Cardiff Airport is being given another £42m after being hit hardest by Covid, the economy and transport minister has said – and another £40m it owes to the Welsh Government is being written off.
Ken Skates MS announced the plans on Wednesday afternoon, adding any delay “would mean the loss of the airport”.
The airport, which the Welsh Government bought for £52m in 2013, will receive a grant of up to £42.6m and separately £42.6m of the airport’s debt will be written off.
“The Welsh Government have agreed a financial package to provide support to Cardiff International Airport Limited in the medium term against a five year plan for the rescue and restructure of the airport,” Mr Skates said.
“We have agreed investment by way of a grant of up to £42.6m which will be given to enable Cardiff Airport to restructure its operations, and secure its long term viability.
“Separately, as sole shareholders of Cardiff Airport, we have made the decision on a purely commercial basis to write off £42.6m of the airports debt.
“This decision maximises the likelihood of recovery of Welsh Government loan investment and delivers the lowest lifetime cost option.
“It provides the best way forward for the Welsh Ministers as sole shareholders of the airport from a commercial perspective.
“As the shareholder, and recognising the importance of this key infrastructure, we have decided to take decisive action now – to delay would mean the loss of the airport and our entire investment.”
It comes as passenger numbers at the airport in Rhoose have dropped significantly since the start of the pandemic.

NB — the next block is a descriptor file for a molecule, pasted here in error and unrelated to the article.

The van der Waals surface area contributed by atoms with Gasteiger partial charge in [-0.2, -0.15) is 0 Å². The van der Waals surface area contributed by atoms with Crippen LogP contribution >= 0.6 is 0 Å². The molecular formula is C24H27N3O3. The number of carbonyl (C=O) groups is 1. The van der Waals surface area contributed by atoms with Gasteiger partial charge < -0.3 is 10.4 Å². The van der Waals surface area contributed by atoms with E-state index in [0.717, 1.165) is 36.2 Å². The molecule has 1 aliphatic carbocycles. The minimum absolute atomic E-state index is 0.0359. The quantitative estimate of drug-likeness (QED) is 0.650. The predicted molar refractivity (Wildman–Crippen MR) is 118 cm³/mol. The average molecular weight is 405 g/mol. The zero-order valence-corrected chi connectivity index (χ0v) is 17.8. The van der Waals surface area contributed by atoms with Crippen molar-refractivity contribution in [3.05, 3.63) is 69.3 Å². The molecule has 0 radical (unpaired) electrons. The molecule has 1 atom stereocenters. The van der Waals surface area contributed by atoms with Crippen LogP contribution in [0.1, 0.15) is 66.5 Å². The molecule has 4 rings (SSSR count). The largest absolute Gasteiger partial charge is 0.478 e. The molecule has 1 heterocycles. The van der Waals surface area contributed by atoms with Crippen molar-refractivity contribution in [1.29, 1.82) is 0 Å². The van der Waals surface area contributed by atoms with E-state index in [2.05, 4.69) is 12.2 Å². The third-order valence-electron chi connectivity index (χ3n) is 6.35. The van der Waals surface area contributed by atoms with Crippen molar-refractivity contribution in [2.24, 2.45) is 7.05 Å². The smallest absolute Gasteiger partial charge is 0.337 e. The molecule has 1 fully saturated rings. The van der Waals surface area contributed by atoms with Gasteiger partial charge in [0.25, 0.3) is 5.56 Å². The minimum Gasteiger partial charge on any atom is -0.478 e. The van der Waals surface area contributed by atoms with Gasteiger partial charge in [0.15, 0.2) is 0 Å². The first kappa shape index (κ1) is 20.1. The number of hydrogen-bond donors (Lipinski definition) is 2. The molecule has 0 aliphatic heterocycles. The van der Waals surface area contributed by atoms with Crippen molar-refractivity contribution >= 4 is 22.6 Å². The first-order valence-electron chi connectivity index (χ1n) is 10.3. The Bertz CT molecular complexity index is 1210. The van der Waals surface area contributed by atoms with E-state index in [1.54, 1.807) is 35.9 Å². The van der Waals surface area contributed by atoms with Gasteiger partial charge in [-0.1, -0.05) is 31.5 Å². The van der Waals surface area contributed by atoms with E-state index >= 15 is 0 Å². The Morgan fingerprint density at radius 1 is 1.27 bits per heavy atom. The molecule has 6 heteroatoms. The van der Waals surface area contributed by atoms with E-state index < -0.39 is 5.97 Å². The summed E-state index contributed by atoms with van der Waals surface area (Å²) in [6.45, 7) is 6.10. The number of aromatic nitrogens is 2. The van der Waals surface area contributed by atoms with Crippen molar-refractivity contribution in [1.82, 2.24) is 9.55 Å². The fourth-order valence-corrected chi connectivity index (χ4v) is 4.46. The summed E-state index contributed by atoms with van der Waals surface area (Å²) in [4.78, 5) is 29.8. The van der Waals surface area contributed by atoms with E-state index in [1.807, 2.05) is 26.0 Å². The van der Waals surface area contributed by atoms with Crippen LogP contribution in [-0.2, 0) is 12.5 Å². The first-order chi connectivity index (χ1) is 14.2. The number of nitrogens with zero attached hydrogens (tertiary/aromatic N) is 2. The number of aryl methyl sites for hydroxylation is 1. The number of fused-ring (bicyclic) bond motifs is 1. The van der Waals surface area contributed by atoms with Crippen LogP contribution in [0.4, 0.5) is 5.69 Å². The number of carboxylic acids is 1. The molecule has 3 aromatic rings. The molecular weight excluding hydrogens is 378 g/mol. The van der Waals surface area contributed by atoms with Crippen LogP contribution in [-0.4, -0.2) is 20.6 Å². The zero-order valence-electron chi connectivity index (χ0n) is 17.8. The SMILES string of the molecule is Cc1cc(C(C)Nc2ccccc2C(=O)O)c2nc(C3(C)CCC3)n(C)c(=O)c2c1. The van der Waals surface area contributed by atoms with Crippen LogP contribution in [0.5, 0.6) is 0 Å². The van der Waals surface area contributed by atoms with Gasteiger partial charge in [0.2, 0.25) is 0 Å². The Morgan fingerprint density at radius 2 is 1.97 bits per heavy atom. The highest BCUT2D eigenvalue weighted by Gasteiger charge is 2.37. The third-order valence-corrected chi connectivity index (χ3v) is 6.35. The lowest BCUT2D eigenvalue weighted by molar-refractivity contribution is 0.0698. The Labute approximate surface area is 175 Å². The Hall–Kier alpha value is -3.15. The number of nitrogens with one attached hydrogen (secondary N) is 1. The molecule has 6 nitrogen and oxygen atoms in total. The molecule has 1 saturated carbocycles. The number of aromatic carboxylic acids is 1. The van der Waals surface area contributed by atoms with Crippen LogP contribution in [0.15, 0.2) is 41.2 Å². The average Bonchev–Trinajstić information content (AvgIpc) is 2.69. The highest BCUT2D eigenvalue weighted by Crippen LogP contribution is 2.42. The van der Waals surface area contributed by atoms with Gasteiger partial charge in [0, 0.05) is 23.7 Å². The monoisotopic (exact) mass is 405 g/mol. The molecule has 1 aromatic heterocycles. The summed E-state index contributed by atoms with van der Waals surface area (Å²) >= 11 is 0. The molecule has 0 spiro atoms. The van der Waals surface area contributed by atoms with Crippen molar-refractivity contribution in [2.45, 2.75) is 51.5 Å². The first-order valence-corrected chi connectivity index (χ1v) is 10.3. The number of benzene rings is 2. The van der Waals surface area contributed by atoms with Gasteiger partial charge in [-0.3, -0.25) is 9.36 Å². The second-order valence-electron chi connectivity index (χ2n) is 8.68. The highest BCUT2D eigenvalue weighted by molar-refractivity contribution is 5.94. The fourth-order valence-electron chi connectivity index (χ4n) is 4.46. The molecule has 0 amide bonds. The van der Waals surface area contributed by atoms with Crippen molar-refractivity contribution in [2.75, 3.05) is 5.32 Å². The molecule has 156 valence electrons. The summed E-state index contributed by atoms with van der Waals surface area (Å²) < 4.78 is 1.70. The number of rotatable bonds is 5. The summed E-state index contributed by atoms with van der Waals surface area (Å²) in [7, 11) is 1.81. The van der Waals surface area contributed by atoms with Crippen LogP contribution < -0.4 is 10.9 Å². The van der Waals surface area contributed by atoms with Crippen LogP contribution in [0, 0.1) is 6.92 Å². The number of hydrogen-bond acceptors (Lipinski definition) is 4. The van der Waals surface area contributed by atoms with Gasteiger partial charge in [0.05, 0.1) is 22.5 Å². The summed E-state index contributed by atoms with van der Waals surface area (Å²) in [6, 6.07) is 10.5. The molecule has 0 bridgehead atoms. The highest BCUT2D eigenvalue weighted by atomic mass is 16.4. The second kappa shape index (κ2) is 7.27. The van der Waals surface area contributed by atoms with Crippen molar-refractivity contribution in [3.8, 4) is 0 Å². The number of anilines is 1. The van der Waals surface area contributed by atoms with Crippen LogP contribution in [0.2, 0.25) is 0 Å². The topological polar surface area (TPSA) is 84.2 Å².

Global air traffic fell to its lowest level for 17 years in 2020, when passenger numbers plunged from 4.5bn in 2019 to 1.8bn last year, with airlines losing a combined £270bn due to Covid.
A Civil Aviation Authority report shows Cardiff Airport as having the biggest decline over the past year of 87 per cent over any other UK airport.
Mr Skates added: “Under Welsh Government ownership, the airport has been operated at arm’s length on a commercial basis and, up until 12 months ago, had witnessed a significant turnaround in fortunes.
“So much so that since 2013, figures from the Civil Aviation Authority showed that passenger growth at Cardiff Airport had increased by over 50 per cent.
“Within Wales, as elsewhere, COVID-19 has had a catastrophic impact on public transport and we have made additional support available to maintain bus and rail services in Wales.
“The Aviation Industry globally has been hit particularly badly and virtually all passenger flights have been curtailed, airports are deserted and entire fleets have been grounded. That impact has been felt at Cardiff Airport as it has been at every other airport across the world.”